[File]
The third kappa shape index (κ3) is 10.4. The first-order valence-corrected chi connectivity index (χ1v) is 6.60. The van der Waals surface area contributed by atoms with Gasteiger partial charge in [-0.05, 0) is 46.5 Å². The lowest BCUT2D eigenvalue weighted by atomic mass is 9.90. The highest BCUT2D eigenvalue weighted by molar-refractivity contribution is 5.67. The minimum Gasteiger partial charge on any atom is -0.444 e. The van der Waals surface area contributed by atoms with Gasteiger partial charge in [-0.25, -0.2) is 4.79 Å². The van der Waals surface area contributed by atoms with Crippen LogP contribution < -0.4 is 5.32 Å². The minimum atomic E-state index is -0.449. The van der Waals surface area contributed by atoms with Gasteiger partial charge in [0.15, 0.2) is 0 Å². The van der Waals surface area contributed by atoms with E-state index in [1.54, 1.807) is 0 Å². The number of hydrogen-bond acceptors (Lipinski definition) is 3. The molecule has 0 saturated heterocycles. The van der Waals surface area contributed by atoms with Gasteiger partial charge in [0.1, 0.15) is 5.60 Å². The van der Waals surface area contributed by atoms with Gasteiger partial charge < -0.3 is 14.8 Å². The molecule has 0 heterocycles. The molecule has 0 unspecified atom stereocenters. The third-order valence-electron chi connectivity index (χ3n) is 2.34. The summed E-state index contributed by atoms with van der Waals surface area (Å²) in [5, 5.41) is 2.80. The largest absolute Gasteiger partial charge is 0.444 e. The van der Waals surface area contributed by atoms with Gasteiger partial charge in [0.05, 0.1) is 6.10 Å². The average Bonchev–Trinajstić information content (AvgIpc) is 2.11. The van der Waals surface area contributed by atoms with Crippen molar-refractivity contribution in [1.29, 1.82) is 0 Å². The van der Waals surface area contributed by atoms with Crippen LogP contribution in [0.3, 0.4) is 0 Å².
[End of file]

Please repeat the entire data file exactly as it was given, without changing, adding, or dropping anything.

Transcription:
The third kappa shape index (κ3) is 10.4. The first-order valence-corrected chi connectivity index (χ1v) is 6.60. The van der Waals surface area contributed by atoms with Gasteiger partial charge in [-0.05, 0) is 46.5 Å². The lowest BCUT2D eigenvalue weighted by atomic mass is 9.90. The highest BCUT2D eigenvalue weighted by molar-refractivity contribution is 5.67. The minimum Gasteiger partial charge on any atom is -0.444 e. The van der Waals surface area contributed by atoms with Gasteiger partial charge in [-0.25, -0.2) is 4.79 Å². The van der Waals surface area contributed by atoms with Crippen LogP contribution < -0.4 is 5.32 Å². The minimum atomic E-state index is -0.449. The van der Waals surface area contributed by atoms with Gasteiger partial charge in [0.15, 0.2) is 0 Å². The van der Waals surface area contributed by atoms with E-state index in [1.54, 1.807) is 0 Å². The number of hydrogen-bond acceptors (Lipinski definition) is 3. The molecule has 0 saturated heterocycles. The van der Waals surface area contributed by atoms with Gasteiger partial charge in [0.1, 0.15) is 5.60 Å². The van der Waals surface area contributed by atoms with Gasteiger partial charge < -0.3 is 14.8 Å². The molecule has 0 heterocycles. The molecule has 0 unspecified atom stereocenters. The third-order valence-electron chi connectivity index (χ3n) is 2.34. The summed E-state index contributed by atoms with van der Waals surface area (Å²) in [5, 5.41) is 2.80. The largest absolute Gasteiger partial charge is 0.444 e. The van der Waals surface area contributed by atoms with Gasteiger partial charge in [0.05, 0.1) is 6.10 Å². The average Bonchev–Trinajstić information content (AvgIpc) is 2.11. The van der Waals surface area contributed by atoms with Crippen molar-refractivity contribution in [1.29, 1.82) is 0 Å². The van der Waals surface area contributed by atoms with Crippen LogP contribution in [0.3, 0.4) is 0 Å².